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Louis the Sixteenth, were wavering between the desire and the dread of striking a great blow against England. They were not willing to take open part with insurgent America, especially while no success had crowned its arms: but they wished to give assistance so far as assistance could be given secretly. From their ports during the whole previous autumn, succours of various kinds had been sent forth. And no sooner had Franklin landed, than he was able to report that an underhand supply had been obtained from the government of two hundred brass field-pieces, thirty thousand fire-locks, and some other military stores, which were already shipping for America, and which were to be convoyed by a man-of-war.* Shortly afterwards, the French Ministers further granted a gift or subsidy of two millions of livres in quarterly payments. They likewise contributed the means for supplying and refitting the American cruisers that came into French ports. Further still, they secretly gave license to four good officers of their own Engineers — Monsieur Du Portail especially— to accept commissions in the American army. All this while they never wearied in friendly protestations and assurances to Lord Stormont, the ambassador from England.

At this period, indeed, Lord Stormont was disposed to hold high and peremptory language both to the French Court and to the American Commissioners. When the latter wrote to him suggesting an exchange of the seamen captured by the cruisers on both sides, they only drew from his Lordship the following laconic reply: "The "King's ambassador receives no application from rebels "unless they come to implore his Majesty's mercy." This note was sent back to him by Franklin and Deane. "In "answer to a letter," they said, "which concerns some of "the most material interests of humanity, we received the "inclosed indecent paper, which we return for your Lord"ship's more mature consideration."

While the Court of Versailles was in this manner double-dealing—eager to strike, yet fearful lest the blow should recoil—the current of feeling at Paris had from the first run strongly in favour of the insurgent Colonies.

* Letter to the President of Congress, December 8. 1776.

For that feeling among the people more than one cause may be assigned. There was a rankling recollection of their disasters during the late war, and a desire to assist in humbling the countrymen of Chatham. There was a growing sense of their own servitude—a growing love of freedom. Moreover, in so martial a nation there was, with the younger men at least, an attachment to war for its own sake. Under such influences, and without awaiting orders from the government, many officers, or men desiring to be so, had crossed the Atlantic, and engaged in the Service of the United States. So early as October, 1776, we find Washington complain to Congress of the number of French gentlemen whom, from their ignorance of the language, he was not able to employ.* There were also several Poles, who had lately fought in the civil wars of their native country. Among them, Kosciusko, employed in America as an officer of Engineers, may be most honourably mentioned.']" But these men, whether French or Poles, were, for the most part, either adventurers or exiles; none among them as yet united in himself the two-fold advantages of high rank and of affluent fortune. Such a man now first appeared in the young Marquis de La Fayette.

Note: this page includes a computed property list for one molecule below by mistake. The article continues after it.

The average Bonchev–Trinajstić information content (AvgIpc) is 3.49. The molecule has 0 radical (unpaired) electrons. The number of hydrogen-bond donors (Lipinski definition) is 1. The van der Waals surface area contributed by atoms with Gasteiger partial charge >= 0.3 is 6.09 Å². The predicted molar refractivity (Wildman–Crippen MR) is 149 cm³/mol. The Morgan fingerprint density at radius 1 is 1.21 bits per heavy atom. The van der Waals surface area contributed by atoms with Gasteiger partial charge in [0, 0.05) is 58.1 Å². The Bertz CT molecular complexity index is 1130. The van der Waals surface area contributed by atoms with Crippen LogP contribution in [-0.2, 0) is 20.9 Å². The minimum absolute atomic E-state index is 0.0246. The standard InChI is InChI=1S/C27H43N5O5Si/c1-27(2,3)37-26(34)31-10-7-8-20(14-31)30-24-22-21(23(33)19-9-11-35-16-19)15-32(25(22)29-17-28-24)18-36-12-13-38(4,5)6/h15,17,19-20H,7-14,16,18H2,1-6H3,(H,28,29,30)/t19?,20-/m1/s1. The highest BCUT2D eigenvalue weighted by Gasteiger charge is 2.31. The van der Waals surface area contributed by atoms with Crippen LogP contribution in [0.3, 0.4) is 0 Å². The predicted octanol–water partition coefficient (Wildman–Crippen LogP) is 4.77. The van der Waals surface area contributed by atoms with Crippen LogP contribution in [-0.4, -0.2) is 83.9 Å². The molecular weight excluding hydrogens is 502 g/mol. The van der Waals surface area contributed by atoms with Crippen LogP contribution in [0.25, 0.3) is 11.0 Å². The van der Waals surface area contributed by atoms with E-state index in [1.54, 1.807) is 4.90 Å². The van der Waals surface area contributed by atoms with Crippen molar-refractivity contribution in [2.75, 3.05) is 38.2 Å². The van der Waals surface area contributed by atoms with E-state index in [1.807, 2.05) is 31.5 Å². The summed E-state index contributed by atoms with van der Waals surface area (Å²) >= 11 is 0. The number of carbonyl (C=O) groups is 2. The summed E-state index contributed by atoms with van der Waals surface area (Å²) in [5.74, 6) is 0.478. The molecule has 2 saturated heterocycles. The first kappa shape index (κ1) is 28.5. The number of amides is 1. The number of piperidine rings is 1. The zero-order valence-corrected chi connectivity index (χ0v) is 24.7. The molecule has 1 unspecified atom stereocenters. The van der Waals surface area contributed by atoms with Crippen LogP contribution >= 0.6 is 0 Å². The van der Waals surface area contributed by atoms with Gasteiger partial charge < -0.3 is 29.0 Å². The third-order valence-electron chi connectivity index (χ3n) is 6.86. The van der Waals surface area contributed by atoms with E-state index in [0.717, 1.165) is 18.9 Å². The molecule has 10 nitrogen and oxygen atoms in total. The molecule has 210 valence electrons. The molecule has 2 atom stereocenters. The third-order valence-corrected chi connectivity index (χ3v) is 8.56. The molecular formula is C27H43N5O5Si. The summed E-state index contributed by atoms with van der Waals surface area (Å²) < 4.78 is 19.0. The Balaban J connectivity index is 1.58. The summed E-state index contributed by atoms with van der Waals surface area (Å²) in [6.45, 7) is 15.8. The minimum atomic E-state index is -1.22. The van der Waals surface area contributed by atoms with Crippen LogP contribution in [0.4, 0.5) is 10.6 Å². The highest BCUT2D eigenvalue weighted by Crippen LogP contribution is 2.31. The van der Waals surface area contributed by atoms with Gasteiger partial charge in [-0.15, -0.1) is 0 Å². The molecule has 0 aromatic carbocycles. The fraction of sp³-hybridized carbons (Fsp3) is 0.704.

The Marquis de La Fayette was born in 1757, as a posthumous son, his father having fallen shortly before at the battle of Minden. His studies were slight, and soon interrupted; less, perhaps, by his entrance into the regiment of Mousquetaires Noirs (since, as he says himself, he was only taken from school on the days of areviewj); but at the age of sixteeen he was married to a daughter of the House of Noailles. This illustrious alliance, combined with his own high birth, drew him frequently to Court, a sphere by no means congenial to his temper, but

* Writings, vol. iv. p. 146. He adds, " They seem to be genteel "sensible men."

f See on Kosciusko, a note to Washington's Writings, vol. v. p, H2. It is to be observed, however, that of the Poles, some at least were not unwilling to engage upon the other side. One of these, Count Grabowsky, an intrepid volunteer, fell in our ranks at the storm of Fort Clinton. (Stedman's History, vol. i. p. 362.)

J "Memoires jusqu'en 1780." Correspondance de La Fayette, vol. i. p. 6. ed. 1S37.

at which ho acquired much suavity and gentleness of manners. These — I have heard Prince Talleyrand observe — he constantly retained even through scenes and with associates, as at the first French Revolution, that displayed a striking contrast to them. It cannot be said, however, that the Graces so highly vaunted by Lord Chesterfield ever fell to his share, since, in several of his writings, we find him make a jest of his own awkwardness.*

It so chanced that in the summer of 1776, La Fayette, still in his teens, and serving as a subaltern with the French army, was stationed with his regiment at Metz. It happened also that in the course of a foreign tour their Royal Highnesses of Gloucester passed a few days in that town. The principal officers entertained the Duke at dinner, when the conversation turned to the last news from Philadelphia and the new Declaration of Independence. Being at that period offended with his Court, from its neglect of the Duchess, the Duke indulged in Opposition topics, and, in some degree at least, took the part of the Americans. The details were new to La Fayette. He listened with eagerness, and prolonged the conversation by asking questions of the Royal guest. The cause of the Colonies that had risen against England seemed to him just and noble, even on the showing of one of the English princes; and before he left the table, the thought came into his head that he would go to America, and offer the Americans his services. He determined to return to Paris, and make further inquiries. His inquiries being mainly addressed to Silas Deane and other zealous friends of the insurgents, could not fail to confirm him in his first impressions. He became fired with an ardent zeal for Republican principles and the American cause. That zeal continued ever afterwards—for well-nigh sixty years— the polar star of his course. That zeal, favoured as it was by fortune, adapted to the times that came upon him, and